Music in the hospital – geschreven door Krista Pyykönen

Meaningful Music in Health Care (MiMiC) is een bijzonder samenwerkingsproject van een chirurgisch onderzoeksteam van het UMCG-ziekenhuis en het Lectoraat Lifelong Learning in Music van het Prins Claus Conservatorium. De Finse violiste Krista Pyykönen maakt als violiste én in het kader van haar promotieonderzoek deel uit van het onderzoekteam.

How can interactive live music sessions enhance the well-being and recovery of elderly surgical patients? That is one of the questions of the mixed-methods research project I am involved in. Apart from looking at the wellbeing of elderly hospital patients we also seek to find out what interactive music sessions can mean for the health care professionals working on hospital wards, and what kind of learning takes place for the musicians working in the context. We have a unique mix of qualitative researchers, musicians and medical researchers in our team. The special interest of the Lifelong Learning in Music – research group is to develop a new practice for musicians, and a teaching module for music master students to train for this specific professional context.

Meeting a person through musical interaction

Why would one introduce music in a hospital ward? Older adults who undergo surgery are at an increased risk of complications and tend to be more vulnerable during recovery. This project intends to show that music brings a meaningful aesthetic experiences close to elderly patients. This helps them coping with the complicated situation they experience during hospitalisation.

We have just finished a third, intensive week of music sessions at the UMCG. The music was not exclusively offered to elderly patients, all patients on the ward (ranging from 18 – 100) who wanted to, were invited to take part in a musical encounter. How does that go about?

A team of three musicians creates improvised music for a patient or a group of patients and their nurses. Last week the team consisted of a flutist, clarinettist and cellist, but during the whole course of the six pilot projects of the research, there are different combinations of a flute, clarinet, violin, viola, cello, and a double bass. The patients’ condition taken into consideration, he or she is invited to be part of the creative processes. The musicians may ask the patient to describe a landscape or choose a mood or a colour, and then translate that idea into music. In other occasions, the patients may engage in co-creating a piece of music by telling a story, singing along or conducting with a baton. The music is created in various styles, genres and moods. For example, last week the musicians created an improvisation with a group of patients in one room. The story of the piece was co-created by the patients together. They presented their story to the musicians and one of them conducted the players as the story was translated into music, because the patients had a very clear idea of the structure of the piece and how the music should portray their story.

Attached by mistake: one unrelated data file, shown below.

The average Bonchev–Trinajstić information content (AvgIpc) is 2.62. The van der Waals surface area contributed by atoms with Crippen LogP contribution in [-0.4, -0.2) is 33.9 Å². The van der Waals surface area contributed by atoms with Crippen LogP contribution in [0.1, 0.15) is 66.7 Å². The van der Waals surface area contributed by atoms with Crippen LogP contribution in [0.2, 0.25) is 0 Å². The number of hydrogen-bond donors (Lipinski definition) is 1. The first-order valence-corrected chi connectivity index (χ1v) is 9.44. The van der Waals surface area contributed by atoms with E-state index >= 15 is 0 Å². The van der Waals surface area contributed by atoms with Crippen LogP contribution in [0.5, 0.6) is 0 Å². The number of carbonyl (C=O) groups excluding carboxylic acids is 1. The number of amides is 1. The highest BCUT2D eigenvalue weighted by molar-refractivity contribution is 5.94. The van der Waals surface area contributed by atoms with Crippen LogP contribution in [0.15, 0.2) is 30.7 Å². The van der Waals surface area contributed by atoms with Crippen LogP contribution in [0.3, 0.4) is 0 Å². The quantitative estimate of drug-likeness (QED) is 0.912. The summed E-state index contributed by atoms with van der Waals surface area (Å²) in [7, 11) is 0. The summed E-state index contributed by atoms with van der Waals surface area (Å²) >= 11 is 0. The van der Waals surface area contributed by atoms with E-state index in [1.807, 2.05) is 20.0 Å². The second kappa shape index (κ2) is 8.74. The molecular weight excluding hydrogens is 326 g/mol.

About the meaning of music with hospitalised people

It has been extremely beautiful and often humbling to witness how quickly the musicians and the patients connect through music. For many of the patients, the musicians become their daily visitors with whom they may share musical moments of joy, peace, distraction or discovery. I have been astonished at how strong patients’ need for artistic experiences is, and how openly they express themselves artistically even when in a vulnerable situation. Some of the finest moments I have witnessed are those, where the patient, musicians and members of the ward staff all take part in the musical creation.

What I have experienced in the music sessions as a musician and a researcher is that the aesthetic, artistic experience of the music interventions as well as the social interactions that happen can have profound personal significance. That has been the case not only for the patients but also for musicians and nurses. Music helped to bring out emotions, promote social sharing between patients and nurses or within a group of patients. The shared improvisations created a space for imagination, fantasy and moments of enjoyment on hospital beds.

Krista Pyykönen

MMus, MMusEd, PhD-student at the University of Music and Performing Arts Vienna, Member of the research group Lifelong Learning in Music of Hanze University of Applied Sciences Groningen.


Picture from one MiMiC session in November 2016. Maaike van der Linde (flute), Jesse Faber (clarinet) and René van Munster (cello).

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